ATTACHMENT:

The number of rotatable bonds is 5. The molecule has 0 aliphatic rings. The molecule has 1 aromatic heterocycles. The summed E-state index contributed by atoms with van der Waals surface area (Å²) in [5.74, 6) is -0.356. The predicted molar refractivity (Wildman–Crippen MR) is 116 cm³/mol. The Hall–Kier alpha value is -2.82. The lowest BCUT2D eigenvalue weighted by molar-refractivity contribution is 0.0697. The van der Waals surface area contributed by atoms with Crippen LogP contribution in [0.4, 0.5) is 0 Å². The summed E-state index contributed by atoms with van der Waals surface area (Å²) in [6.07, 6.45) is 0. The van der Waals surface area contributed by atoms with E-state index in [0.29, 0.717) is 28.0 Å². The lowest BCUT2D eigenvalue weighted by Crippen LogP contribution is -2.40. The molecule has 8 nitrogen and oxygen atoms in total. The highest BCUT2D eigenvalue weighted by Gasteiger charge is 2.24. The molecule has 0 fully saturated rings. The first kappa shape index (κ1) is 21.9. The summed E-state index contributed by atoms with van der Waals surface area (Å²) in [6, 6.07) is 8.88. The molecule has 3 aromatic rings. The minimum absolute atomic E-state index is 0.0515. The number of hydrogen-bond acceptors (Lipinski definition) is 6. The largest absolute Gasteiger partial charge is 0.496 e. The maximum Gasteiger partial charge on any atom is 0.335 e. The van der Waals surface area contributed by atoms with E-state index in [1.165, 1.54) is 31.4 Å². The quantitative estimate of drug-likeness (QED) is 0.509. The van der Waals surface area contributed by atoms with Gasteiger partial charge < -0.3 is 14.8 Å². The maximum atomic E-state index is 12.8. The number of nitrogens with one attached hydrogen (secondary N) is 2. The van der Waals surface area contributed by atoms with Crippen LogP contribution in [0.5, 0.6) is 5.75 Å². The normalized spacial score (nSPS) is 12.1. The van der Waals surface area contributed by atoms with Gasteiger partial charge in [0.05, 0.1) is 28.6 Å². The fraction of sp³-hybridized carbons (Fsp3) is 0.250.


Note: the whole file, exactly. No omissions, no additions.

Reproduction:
The number of rotatable bonds is 5. The molecule has 0 aliphatic rings. The molecule has 1 aromatic heterocycles. The summed E-state index contributed by atoms with van der Waals surface area (Å²) in [5.74, 6) is -0.356. The predicted molar refractivity (Wildman–Crippen MR) is 116 cm³/mol. The Hall–Kier alpha value is -2.82. The lowest BCUT2D eigenvalue weighted by molar-refractivity contribution is 0.0697. The van der Waals surface area contributed by atoms with Crippen LogP contribution in [0.4, 0.5) is 0 Å². The summed E-state index contributed by atoms with van der Waals surface area (Å²) in [6.07, 6.45) is 0. The van der Waals surface area contributed by atoms with E-state index in [0.29, 0.717) is 28.0 Å². The lowest BCUT2D eigenvalue weighted by Crippen LogP contribution is -2.40. The molecule has 8 nitrogen and oxygen atoms in total. The highest BCUT2D eigenvalue weighted by Gasteiger charge is 2.24. The molecule has 0 fully saturated rings. The first kappa shape index (κ1) is 21.9. The summed E-state index contributed by atoms with van der Waals surface area (Å²) in [6, 6.07) is 8.88. The molecule has 3 aromatic rings. The minimum absolute atomic E-state index is 0.0515. The number of hydrogen-bond acceptors (Lipinski definition) is 6. The largest absolute Gasteiger partial charge is 0.496 e. The maximum Gasteiger partial charge on any atom is 0.335 e. The van der Waals surface area contributed by atoms with E-state index in [1.165, 1.54) is 31.4 Å². The quantitative estimate of drug-likeness (QED) is 0.509. The van der Waals surface area contributed by atoms with Gasteiger partial charge < -0.3 is 14.8 Å². The maximum atomic E-state index is 12.8. The number of nitrogens with one attached hydrogen (secondary N) is 2. The van der Waals surface area contributed by atoms with Crippen LogP contribution in [0.5, 0.6) is 5.75 Å². The normalized spacial score (nSPS) is 12.1. The van der Waals surface area contributed by atoms with Gasteiger partial charge in [0.05, 0.1) is 28.6 Å². The fraction of sp³-hybridized carbons (Fsp3) is 0.250.